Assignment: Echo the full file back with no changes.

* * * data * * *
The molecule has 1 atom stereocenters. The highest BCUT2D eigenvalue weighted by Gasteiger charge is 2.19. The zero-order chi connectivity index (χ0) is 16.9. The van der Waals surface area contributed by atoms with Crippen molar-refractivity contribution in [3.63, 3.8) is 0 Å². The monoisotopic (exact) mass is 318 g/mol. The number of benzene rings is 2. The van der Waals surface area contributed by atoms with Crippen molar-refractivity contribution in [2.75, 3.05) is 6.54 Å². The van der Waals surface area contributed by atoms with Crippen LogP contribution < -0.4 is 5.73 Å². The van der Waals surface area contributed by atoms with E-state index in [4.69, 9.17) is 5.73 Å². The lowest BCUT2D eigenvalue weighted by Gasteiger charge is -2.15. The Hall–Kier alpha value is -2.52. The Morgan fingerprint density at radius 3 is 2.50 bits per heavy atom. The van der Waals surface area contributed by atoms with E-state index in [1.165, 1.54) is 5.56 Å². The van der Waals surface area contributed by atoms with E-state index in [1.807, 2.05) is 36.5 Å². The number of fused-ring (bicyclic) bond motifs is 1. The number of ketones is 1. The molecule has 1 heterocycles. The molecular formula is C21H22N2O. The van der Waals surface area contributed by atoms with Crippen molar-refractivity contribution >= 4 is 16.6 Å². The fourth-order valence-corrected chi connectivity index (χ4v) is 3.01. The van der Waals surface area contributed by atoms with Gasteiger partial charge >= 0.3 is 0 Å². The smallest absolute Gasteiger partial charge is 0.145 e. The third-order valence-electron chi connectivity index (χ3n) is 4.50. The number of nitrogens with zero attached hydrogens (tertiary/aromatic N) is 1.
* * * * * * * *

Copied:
The molecule has 1 atom stereocenters. The highest BCUT2D eigenvalue weighted by Gasteiger charge is 2.19. The zero-order chi connectivity index (χ0) is 16.9. The van der Waals surface area contributed by atoms with Crippen molar-refractivity contribution in [3.63, 3.8) is 0 Å². The monoisotopic (exact) mass is 318 g/mol. The number of benzene rings is 2. The van der Waals surface area contributed by atoms with Crippen molar-refractivity contribution in [2.75, 3.05) is 6.54 Å². The van der Waals surface area contributed by atoms with Crippen LogP contribution < -0.4 is 5.73 Å². The van der Waals surface area contributed by atoms with E-state index in [4.69, 9.17) is 5.73 Å². The lowest BCUT2D eigenvalue weighted by Gasteiger charge is -2.15. The Hall–Kier alpha value is -2.52. The Morgan fingerprint density at radius 3 is 2.50 bits per heavy atom. The van der Waals surface area contributed by atoms with E-state index in [1.165, 1.54) is 5.56 Å². The van der Waals surface area contributed by atoms with E-state index in [1.807, 2.05) is 36.5 Å². The number of fused-ring (bicyclic) bond motifs is 1. The number of ketones is 1. The molecule has 1 heterocycles. The molecular formula is C21H22N2O. The van der Waals surface area contributed by atoms with Crippen molar-refractivity contribution >= 4 is 16.6 Å². The fourth-order valence-corrected chi connectivity index (χ4v) is 3.01. The van der Waals surface area contributed by atoms with Gasteiger partial charge >= 0.3 is 0 Å². The smallest absolute Gasteiger partial charge is 0.145 e. The third-order valence-electron chi connectivity index (χ3n) is 4.50. The number of nitrogens with zero attached hydrogens (tertiary/aromatic N) is 1.